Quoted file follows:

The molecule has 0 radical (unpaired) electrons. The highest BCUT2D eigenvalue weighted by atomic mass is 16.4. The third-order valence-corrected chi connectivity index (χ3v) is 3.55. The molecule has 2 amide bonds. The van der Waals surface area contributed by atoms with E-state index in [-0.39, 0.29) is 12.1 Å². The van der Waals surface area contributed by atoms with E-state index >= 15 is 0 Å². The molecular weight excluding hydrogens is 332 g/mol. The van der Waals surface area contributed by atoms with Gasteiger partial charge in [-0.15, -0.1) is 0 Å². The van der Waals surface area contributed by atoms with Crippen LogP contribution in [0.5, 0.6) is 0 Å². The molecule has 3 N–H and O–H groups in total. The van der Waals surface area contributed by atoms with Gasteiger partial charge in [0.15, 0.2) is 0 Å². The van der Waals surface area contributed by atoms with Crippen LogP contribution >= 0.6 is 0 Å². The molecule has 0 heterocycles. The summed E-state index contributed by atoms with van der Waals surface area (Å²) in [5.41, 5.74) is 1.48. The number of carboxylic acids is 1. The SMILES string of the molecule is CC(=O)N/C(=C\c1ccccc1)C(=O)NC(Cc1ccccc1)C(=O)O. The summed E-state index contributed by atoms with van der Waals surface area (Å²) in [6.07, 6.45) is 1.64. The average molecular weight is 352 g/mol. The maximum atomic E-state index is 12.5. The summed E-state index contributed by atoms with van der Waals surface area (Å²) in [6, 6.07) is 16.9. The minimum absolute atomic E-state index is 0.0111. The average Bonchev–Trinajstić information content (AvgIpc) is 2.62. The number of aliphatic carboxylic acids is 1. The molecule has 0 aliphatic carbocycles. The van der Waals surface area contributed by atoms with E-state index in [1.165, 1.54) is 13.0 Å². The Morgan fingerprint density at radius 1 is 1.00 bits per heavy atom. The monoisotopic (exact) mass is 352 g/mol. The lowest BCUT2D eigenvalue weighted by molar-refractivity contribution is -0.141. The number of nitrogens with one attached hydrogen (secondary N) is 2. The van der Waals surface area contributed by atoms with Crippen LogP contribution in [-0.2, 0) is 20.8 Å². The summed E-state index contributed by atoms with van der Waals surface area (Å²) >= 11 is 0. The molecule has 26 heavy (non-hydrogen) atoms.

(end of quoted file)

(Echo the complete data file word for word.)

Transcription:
The molecule has 0 radical (unpaired) electrons. The highest BCUT2D eigenvalue weighted by atomic mass is 16.4. The third-order valence-corrected chi connectivity index (χ3v) is 3.55. The molecule has 2 amide bonds. The van der Waals surface area contributed by atoms with E-state index in [-0.39, 0.29) is 12.1 Å². The van der Waals surface area contributed by atoms with E-state index >= 15 is 0 Å². The molecular weight excluding hydrogens is 332 g/mol. The van der Waals surface area contributed by atoms with Gasteiger partial charge in [-0.15, -0.1) is 0 Å². The van der Waals surface area contributed by atoms with Crippen LogP contribution in [0.5, 0.6) is 0 Å². The molecule has 3 N–H and O–H groups in total. The van der Waals surface area contributed by atoms with Gasteiger partial charge in [0.15, 0.2) is 0 Å². The van der Waals surface area contributed by atoms with Crippen LogP contribution >= 0.6 is 0 Å². The molecule has 0 heterocycles. The summed E-state index contributed by atoms with van der Waals surface area (Å²) in [5.41, 5.74) is 1.48. The number of carboxylic acids is 1. The SMILES string of the molecule is CC(=O)N/C(=C\c1ccccc1)C(=O)NC(Cc1ccccc1)C(=O)O. The summed E-state index contributed by atoms with van der Waals surface area (Å²) in [6.07, 6.45) is 1.64. The average molecular weight is 352 g/mol. The maximum atomic E-state index is 12.5. The summed E-state index contributed by atoms with van der Waals surface area (Å²) in [6, 6.07) is 16.9. The minimum absolute atomic E-state index is 0.0111. The average Bonchev–Trinajstić information content (AvgIpc) is 2.62. The number of aliphatic carboxylic acids is 1. The molecule has 0 aliphatic carbocycles. The van der Waals surface area contributed by atoms with E-state index in [1.165, 1.54) is 13.0 Å². The Morgan fingerprint density at radius 1 is 1.00 bits per heavy atom. The monoisotopic (exact) mass is 352 g/mol. The lowest BCUT2D eigenvalue weighted by molar-refractivity contribution is -0.141. The number of nitrogens with one attached hydrogen (secondary N) is 2. The van der Waals surface area contributed by atoms with Crippen LogP contribution in [-0.2, 0) is 20.8 Å². The summed E-state index contributed by atoms with van der Waals surface area (Å²) >= 11 is 0. The molecule has 26 heavy (non-hydrogen) atoms.